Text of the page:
Advanced Care Hospitalists Pays $500,000 to Settle Multiple HIPAA Violations

The HHS’ Office for Civil Rights (OCR) has investigated a case of impermissible disclosure of PHI by a HIPAA-covered entity’s business associate and discovered serious HIPAA non-compliance issues, which warranted a financial penalty.

Advanced Care Hospitalists (ACH) is a contractor physicians’ group based in Lakeland, FL that provides internal medicine doctors to hospitals and nursing homes located in West Florida. ACH, as a HIPAA-covered entity, needs to adhere to the HIPAA Security, Privacy and Breach Notification Rules.

From November 2011 to June 2012, ACH obtained billing services from an individual who claimed to be a representative of Doctor’s First Choice billings Inc., a medical billing services provider in Florida. That person used the name of First Choice and its website; however, the owner of First Choice stated that the company was unaware of the individuals and had not authorized the use of its website or company name.

ACH received a report from a local hospital on February 11, 2014 stating some of its patient data – such as names, dates of birth, Social Security numbers, and clinical data – were accessible on the website of First Choice. The following day, the website was closed down.

ACH submitted a data breach report to OCR in April 2014 regarding the impermissible disclosure of the protected health information (PHI) of patients. In the breach report, ACH stated that 400 patients had been affected by the data breach, but later corrected the breach report after discovering the PHI of another 8,855 patients had also been impermissibly disclosed.

OCR looked into the breach and found that even though ACH has been in operation since 2005, the company did not follow HIPAA Privacy, Security, and Breach Notification Rules and had not implemented HIPAA policies and procedures prior to April 1, 2014. ACH was also found to have neglected to implement proper security controls and had not performed a risk analysis prior to March 4, 2014.


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Although PHI was shared with the person offering medical billing services, ACH did not sign any business associate agreement with that person. Without the BAA, ACH impermissibly disclosed to a third party the PHI of 9,255 patients for billing processing services, which were later exposed online.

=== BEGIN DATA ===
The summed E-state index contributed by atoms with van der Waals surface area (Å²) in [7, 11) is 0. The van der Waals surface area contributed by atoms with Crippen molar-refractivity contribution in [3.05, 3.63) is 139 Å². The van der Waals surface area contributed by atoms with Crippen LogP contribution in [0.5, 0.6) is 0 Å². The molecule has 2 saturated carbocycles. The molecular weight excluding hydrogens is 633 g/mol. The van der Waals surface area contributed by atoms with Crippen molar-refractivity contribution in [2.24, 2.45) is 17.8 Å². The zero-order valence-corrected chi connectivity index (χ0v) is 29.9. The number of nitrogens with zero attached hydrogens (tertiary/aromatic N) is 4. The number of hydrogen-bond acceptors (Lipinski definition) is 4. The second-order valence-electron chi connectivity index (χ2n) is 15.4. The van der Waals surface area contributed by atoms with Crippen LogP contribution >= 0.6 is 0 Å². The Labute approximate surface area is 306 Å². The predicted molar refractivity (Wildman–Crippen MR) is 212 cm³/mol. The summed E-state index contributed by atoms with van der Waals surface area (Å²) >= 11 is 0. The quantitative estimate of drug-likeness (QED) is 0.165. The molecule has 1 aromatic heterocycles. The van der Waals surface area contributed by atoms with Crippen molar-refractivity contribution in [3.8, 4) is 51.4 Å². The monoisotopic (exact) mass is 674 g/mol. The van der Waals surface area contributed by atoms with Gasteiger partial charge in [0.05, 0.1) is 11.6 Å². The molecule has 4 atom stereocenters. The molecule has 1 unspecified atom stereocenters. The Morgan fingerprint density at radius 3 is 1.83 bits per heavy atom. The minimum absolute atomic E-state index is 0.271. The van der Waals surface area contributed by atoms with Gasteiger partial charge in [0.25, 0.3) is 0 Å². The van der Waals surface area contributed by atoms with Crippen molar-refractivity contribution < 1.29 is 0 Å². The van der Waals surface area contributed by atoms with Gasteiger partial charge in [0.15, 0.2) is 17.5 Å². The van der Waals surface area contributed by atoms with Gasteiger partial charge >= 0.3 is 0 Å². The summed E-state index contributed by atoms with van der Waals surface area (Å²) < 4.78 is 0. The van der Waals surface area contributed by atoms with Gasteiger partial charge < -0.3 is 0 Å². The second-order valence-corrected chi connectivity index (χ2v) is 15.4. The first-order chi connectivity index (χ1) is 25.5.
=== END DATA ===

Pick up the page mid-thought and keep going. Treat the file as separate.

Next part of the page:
Besides paying the $500,000 penalty, ACH agreed to a corrective action plan to resolve all HIPAA compliance violations. OCR Director Roger Severino said that this case is particularly concerning because the names and social security numbers of many thousands of patients were exposed online as a direct result of the failure to follow basic HIPAA security requirements.

This is the ninth OCR HIPAA compliance fine of 2018. To date, $25,572,000 in fines have been paid as a direct result of HIPAA compliance failures.

About Liam Johnson
Liam Johnson has produced articles about HIPAA for several years. He has extensive experience in healthcare privacy and security. With a deep understanding of the complex legal and regulatory landscape surrounding patient data protection, Liam has dedicated his career to helping organizations navigate the intricacies of HIPAA compliance. Liam focusses on the challenges faced by healthcare providers, insurance companies, and business associates in complying with HIPAA regulations. Liam has been published in leading healthcare publications, including The HIPAA Journal. Liam was appointed Editor-in-Chief of The HIPAA Guide in 2023. Contact Liam via LinkedIn: